2013: a (crowdsourced) digest

Yikes! Just a week before Christmas! Time for the obligatory “year in review” reflection pieces. What are the things that got everyone talking in 2013?

Rather than rely on just my own recollections, I put a call out over social media for people to nominate their blog posts or articles of the year – either their favourites or the most-read posts on their own blogs. As well as helping to jog my own memory, it’s a chance to get different perspectives on what caught the zeitgeist this year, as well as to catch up on things I might have missed the first time around.* It also makes a good holiday reading list.

Although I put out requests on Twitter, Facebook and LinkedIn, the most responses by far were from the Twitter community (make of that what you will). So, in no particular order:

Nominated by @SebChan:

– Cooper Hewitt labs “B” is for Beta on the beta version of their collections website

Planetary: the collection of code as a living object

– Embracing human imperfections and incompleteness through “institutional wabi sabi”

Nominated by @alli_burnie:

Reacting to Objects: Mindfulness, Tech and Emotion

The Value of the Local or Does Size Matter?

Flip Flopping Art History

Nominated by @NateLandon:

– Cathy Bell on The View from Behind the Locked Gate: The Government Shutdown and the National Parks

Destroying a place does not create a desert from the Slow Water Movement

Nominated by @ERodley:

– This excellent response to the debate triggered by the New York Times article “High Culture Goes Hands On” (which seemed to dominate online discussion through the month of August while I was in the US).

– Review of Cleveland Museum of Art’s Gallery One

– 2013 was also the year that Drinking About Museums seemed to gather more momentum (I was lucky to attend two while in the US – one in Boston and one in DC, and I know a few more Australian ones started out this year)

Nominated by Nigel Briggs (via LinkedIn)

– The BubblePlan exhibition design Tumblr blog.

A confession – I’ve had a Tumblr account for over three years, but I’ve never used it. I find the format of it confusing – at first I tried to use it as a blogging platform and gave up in exasperation. But just over the past few days I’ve started to look at it again and am considering giving it another go. Any suggestions for getting the most out of Tumblr would be welcome!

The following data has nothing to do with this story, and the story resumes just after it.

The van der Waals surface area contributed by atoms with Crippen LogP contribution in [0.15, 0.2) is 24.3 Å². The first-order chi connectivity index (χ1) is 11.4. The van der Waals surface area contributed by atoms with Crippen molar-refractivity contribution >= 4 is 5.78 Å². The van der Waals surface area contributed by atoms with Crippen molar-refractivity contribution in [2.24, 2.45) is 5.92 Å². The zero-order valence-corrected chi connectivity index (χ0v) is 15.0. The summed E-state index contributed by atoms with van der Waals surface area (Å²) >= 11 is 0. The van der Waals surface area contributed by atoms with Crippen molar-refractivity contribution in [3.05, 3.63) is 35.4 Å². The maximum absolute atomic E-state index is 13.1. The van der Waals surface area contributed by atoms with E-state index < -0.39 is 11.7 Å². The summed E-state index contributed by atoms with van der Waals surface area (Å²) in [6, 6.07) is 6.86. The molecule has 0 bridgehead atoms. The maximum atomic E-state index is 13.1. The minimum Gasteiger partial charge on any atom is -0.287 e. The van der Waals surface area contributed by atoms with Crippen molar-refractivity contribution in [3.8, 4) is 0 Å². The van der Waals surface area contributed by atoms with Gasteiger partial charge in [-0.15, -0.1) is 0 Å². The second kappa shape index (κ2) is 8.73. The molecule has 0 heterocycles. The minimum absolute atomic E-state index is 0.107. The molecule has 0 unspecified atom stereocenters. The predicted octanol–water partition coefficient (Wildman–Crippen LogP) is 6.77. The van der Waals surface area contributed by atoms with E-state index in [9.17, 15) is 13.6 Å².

Nominated by @Mia_out:

Open objects: new challenges in digital history was her most-read post this year.

– Mia also offered a general commentary on 2013 trends:

crowdsourcing, huge increase in tablet use on collections sites, and the on-going clash between museums’ established ways of producing exhibitions, galleries, and webby ways of working. And of course people are still obsessed with digital strategy/everything else strategy and games in museums.

Nominated by Cobi Smith (via Facebook):

Cobi reminded me of this “saw this and thought of you” link she tweeted me on informed consent issues associated with visitor research. A fitting one to include for this 2013, as the first half of this year is when I collected the lion’s share of my visitor data for my PhD.

Nominated by @Gretchjenn:

There was a lot of discussion around empathy this year. It was something that Gretchen and I both wrote about from a museum and interpretation perspective, and then started to see in all sorts of other places.

Empathetic museum pop-up

Empathy and institutional body language

Seeing empathy in other places

In the same vein, my posts interpretive empathy and empathic design were among the most popular pages on my blog this year.

In closing, I’ll share this video that @MuseumsAskew forwarded about the difference between empathy and sympathy. Good food for thought for anyone who finds themselves needing to provide emotional support to friends and relatives over the holiday season.

Merry Christmas everyone and see you in 2014!

*I should confess: this is also a lazy way to get at least one blog post out this month when most of my time and energies have been consumed with either thesis writing or home renovations (More of the latter than the former, to be honest). Nonetheless, finishing the thesis will be the main goal for me in 2014. (Oh, and I’ll also be getting married. But that doesn’t require anywhere near as much preparation!)